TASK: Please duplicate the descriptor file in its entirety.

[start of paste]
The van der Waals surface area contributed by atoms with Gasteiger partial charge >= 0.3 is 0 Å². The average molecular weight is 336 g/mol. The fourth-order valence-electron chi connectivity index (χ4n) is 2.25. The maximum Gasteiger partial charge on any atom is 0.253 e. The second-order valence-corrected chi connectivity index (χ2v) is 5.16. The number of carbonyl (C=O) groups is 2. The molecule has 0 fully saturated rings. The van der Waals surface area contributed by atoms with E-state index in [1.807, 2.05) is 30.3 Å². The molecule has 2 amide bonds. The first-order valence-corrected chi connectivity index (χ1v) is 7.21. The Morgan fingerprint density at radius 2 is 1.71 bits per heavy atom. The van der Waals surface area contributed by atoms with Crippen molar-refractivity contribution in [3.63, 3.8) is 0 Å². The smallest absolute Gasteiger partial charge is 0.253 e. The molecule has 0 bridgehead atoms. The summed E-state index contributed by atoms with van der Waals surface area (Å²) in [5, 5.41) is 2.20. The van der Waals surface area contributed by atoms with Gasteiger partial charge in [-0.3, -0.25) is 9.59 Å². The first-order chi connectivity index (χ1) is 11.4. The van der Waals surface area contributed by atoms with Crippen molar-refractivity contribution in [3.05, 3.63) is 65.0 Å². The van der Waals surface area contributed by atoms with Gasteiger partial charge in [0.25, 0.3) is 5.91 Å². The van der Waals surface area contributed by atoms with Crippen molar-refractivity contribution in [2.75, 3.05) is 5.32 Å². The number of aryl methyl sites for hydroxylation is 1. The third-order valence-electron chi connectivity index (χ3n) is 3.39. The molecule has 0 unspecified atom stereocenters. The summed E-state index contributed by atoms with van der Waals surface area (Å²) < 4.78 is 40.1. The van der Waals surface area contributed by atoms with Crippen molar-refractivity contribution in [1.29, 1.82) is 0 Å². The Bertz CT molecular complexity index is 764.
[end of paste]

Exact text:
The van der Waals surface area contributed by atoms with Gasteiger partial charge >= 0.3 is 0 Å². The average molecular weight is 336 g/mol. The fourth-order valence-electron chi connectivity index (χ4n) is 2.25. The maximum Gasteiger partial charge on any atom is 0.253 e. The second-order valence-corrected chi connectivity index (χ2v) is 5.16. The number of carbonyl (C=O) groups is 2. The molecule has 0 fully saturated rings. The van der Waals surface area contributed by atoms with E-state index in [1.807, 2.05) is 30.3 Å². The molecule has 2 amide bonds. The first-order valence-corrected chi connectivity index (χ1v) is 7.21. The Morgan fingerprint density at radius 2 is 1.71 bits per heavy atom. The van der Waals surface area contributed by atoms with Crippen molar-refractivity contribution in [3.63, 3.8) is 0 Å². The smallest absolute Gasteiger partial charge is 0.253 e. The molecule has 0 bridgehead atoms. The summed E-state index contributed by atoms with van der Waals surface area (Å²) in [5, 5.41) is 2.20. The van der Waals surface area contributed by atoms with Gasteiger partial charge in [-0.3, -0.25) is 9.59 Å². The first-order chi connectivity index (χ1) is 11.4. The van der Waals surface area contributed by atoms with Crippen molar-refractivity contribution in [3.05, 3.63) is 65.0 Å². The van der Waals surface area contributed by atoms with Gasteiger partial charge in [0.25, 0.3) is 5.91 Å². The van der Waals surface area contributed by atoms with Crippen molar-refractivity contribution in [2.75, 3.05) is 5.32 Å². The number of aryl methyl sites for hydroxylation is 1. The third-order valence-electron chi connectivity index (χ3n) is 3.39. The molecule has 0 unspecified atom stereocenters. The summed E-state index contributed by atoms with van der Waals surface area (Å²) < 4.78 is 40.1. The van der Waals surface area contributed by atoms with Crippen molar-refractivity contribution in [1.29, 1.82) is 0 Å². The Bertz CT molecular complexity index is 764.